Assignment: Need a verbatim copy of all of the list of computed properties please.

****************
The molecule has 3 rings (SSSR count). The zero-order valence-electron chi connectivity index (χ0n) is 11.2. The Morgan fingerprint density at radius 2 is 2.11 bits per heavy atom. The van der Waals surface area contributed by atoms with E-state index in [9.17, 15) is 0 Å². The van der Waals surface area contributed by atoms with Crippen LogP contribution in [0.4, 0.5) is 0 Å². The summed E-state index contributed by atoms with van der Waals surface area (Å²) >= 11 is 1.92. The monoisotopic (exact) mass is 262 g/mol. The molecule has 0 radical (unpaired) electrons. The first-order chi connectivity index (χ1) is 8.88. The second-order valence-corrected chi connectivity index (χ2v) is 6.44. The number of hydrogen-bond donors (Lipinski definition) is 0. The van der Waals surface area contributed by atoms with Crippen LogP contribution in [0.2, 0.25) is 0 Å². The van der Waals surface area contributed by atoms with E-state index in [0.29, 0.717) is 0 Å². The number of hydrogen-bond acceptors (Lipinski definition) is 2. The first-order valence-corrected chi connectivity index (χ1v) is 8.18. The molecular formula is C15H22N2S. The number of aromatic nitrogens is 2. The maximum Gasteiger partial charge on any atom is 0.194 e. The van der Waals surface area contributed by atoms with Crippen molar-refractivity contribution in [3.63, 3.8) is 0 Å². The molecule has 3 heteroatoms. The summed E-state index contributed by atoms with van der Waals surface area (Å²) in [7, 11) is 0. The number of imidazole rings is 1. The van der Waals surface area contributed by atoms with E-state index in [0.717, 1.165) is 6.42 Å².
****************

The molecule has 3 rings (SSSR count). The zero-order valence-electron chi connectivity index (χ0n) is 11.2. The Morgan fingerprint density at radius 2 is 2.11 bits per heavy atom. The van der Waals surface area contributed by atoms with E-state index in [9.17, 15) is 0 Å². The van der Waals surface area contributed by atoms with Crippen LogP contribution in [0.4, 0.5) is 0 Å². The summed E-state index contributed by atoms with van der Waals surface area (Å²) >= 11 is 1.92. The monoisotopic (exact) mass is 262 g/mol. The molecule has 0 radical (unpaired) electrons. The first-order chi connectivity index (χ1) is 8.88. The second-order valence-corrected chi connectivity index (χ2v) is 6.44. The number of hydrogen-bond donors (Lipinski definition) is 0. The van der Waals surface area contributed by atoms with Crippen LogP contribution in [0.2, 0.25) is 0 Å². The van der Waals surface area contributed by atoms with E-state index in [0.29, 0.717) is 0 Å². The number of hydrogen-bond acceptors (Lipinski definition) is 2. The first-order valence-corrected chi connectivity index (χ1v) is 8.18. The molecular formula is C15H22N2S. The number of aromatic nitrogens is 2. The maximum Gasteiger partial charge on any atom is 0.194 e. The van der Waals surface area contributed by atoms with Crippen molar-refractivity contribution in [3.63, 3.8) is 0 Å². The molecule has 3 heteroatoms. The summed E-state index contributed by atoms with van der Waals surface area (Å²) in [7, 11) is 0. The number of imidazole rings is 1. The van der Waals surface area contributed by atoms with E-state index in [0.717, 1.165) is 6.42 Å².